All Thayer News
Aug 01, 2020 | by Catha Mayor Lamm | Dartmouth Engineer
Dartmouth is partnering with four leading electrical tech companies to form the first National Science Foundation-funded industry-university collaborative research center focused on integrated power management and delivery.
The new Power Management Integration Center (PMIC) will provide GE Research, Analog Devices, Empower Semiconductor, and Ampt with access to Dartmouth’s R&D expertise, facilities, and intellectual property. The output: opportunity to address a range of challenges facing next-generation power electronics.
“Power is in almost everything,” says Jason Stauth, Thayer professor and PMIC codirector. “We want to remove technology bottlenecks and help make electronics smaller, more efficient, and cheaper for both industry and consumers.”
Microelectronics and integrated circuits have revolutionized computing, communications, and information technology. However, power management hardware remains a key obstacle to further reducing systems’ size and cost in virtually all applications, from mobile communications and internet-of-things devices to electrified systems in automobiles and aircraft.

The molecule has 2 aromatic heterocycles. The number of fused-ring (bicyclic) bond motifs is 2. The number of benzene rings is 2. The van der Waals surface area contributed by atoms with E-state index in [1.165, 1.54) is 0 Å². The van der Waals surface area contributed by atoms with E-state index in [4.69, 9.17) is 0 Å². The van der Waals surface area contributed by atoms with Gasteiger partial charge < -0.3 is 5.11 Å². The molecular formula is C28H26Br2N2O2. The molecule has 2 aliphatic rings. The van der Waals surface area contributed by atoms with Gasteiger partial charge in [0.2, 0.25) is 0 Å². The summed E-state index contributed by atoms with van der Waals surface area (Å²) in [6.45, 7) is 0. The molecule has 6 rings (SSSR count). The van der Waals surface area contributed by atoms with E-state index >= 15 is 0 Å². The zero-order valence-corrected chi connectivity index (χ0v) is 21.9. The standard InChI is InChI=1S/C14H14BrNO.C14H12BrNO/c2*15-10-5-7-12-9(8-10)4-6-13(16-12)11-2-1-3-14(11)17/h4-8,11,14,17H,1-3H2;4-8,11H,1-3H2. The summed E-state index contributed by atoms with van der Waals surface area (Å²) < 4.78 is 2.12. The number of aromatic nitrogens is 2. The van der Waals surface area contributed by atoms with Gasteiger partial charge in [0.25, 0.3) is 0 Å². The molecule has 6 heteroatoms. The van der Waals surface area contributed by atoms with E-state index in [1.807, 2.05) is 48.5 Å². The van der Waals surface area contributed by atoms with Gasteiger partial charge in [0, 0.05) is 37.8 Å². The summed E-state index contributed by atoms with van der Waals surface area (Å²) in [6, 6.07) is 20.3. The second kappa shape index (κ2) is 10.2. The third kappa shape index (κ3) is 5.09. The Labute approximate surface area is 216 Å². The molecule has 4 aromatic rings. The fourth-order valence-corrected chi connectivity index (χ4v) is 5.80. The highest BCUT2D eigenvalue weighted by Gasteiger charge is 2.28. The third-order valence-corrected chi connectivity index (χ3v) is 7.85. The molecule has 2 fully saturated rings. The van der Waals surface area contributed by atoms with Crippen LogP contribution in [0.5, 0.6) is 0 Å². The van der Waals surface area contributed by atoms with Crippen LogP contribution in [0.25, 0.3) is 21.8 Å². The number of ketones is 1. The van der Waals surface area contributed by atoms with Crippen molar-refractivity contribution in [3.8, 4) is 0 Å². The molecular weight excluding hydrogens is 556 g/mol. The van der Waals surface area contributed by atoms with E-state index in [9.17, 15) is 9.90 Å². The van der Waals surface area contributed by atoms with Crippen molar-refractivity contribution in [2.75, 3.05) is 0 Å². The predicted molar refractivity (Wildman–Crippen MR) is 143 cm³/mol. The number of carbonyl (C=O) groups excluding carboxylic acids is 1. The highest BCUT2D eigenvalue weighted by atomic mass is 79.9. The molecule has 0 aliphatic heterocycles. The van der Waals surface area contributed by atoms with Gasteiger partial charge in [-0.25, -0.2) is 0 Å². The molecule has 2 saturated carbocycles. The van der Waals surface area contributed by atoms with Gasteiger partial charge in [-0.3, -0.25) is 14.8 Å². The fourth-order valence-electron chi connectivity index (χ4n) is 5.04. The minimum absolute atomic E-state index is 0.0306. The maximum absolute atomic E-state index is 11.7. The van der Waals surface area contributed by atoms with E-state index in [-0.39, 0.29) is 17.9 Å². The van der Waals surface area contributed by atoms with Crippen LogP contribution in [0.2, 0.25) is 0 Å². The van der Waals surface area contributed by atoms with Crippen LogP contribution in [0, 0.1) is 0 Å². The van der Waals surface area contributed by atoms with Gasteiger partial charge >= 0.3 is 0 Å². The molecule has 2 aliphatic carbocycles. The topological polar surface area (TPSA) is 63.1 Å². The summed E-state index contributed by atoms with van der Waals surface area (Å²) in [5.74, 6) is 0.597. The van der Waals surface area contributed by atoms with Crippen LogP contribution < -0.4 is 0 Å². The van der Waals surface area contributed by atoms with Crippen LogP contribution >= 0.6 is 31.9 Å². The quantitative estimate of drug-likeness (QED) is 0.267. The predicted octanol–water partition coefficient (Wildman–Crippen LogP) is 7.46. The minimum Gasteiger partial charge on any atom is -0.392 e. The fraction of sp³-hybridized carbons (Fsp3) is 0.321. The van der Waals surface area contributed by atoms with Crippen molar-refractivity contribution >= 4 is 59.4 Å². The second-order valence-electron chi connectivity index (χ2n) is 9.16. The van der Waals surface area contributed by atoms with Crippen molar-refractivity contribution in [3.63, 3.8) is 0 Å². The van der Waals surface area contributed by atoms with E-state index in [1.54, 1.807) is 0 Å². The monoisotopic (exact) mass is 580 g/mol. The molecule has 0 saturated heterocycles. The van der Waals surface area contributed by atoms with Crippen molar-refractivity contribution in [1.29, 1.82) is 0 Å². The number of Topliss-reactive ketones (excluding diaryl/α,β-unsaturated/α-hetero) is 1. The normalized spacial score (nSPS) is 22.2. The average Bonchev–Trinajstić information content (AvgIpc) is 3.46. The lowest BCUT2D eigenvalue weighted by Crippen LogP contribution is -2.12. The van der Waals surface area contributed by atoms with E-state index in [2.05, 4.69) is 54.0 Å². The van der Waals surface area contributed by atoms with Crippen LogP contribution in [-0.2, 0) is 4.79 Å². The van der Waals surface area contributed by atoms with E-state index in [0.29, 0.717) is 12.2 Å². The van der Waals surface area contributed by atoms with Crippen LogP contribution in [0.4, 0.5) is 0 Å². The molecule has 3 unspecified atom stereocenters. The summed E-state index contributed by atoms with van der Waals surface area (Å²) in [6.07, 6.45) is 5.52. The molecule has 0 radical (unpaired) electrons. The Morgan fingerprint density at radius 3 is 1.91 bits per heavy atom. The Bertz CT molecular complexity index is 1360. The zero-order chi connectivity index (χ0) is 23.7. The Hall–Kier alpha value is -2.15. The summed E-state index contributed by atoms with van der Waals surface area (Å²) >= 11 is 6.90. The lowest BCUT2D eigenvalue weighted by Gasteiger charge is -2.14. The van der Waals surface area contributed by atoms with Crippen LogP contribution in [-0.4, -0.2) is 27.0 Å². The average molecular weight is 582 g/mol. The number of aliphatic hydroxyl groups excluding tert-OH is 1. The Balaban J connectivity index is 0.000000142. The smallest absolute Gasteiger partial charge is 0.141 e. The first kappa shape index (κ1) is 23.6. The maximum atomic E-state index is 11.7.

Focusing on integrated power management circuits and systems on a chip, PMIC aims to achieve extreme power density and efficiency with the potential to transform transportation, communication, and energy generation and consumption. These innovations have a range of applications, such as enhanced battery life for mobile platforms or solar and electrochemical energy storage as well as potential cuts to overall costs and carbon emissions.
“Companies want to create products that use less energy without increasing cost,” says Professor Charles Sullivan, a PMIC codirector. “Researchers here are exploring and developing the technology to help them do that. PMIC will bring Dartmouth researchers and companies together.”
Member companies will share in both the cost and benefit of cutting-edge R&D and gain a higher return on investment. Membership also comes with up to 12 votes on PMIC’s industry advisory board, which steers the center and provides input into plans for expansion.
—Catha Mayor Lamm
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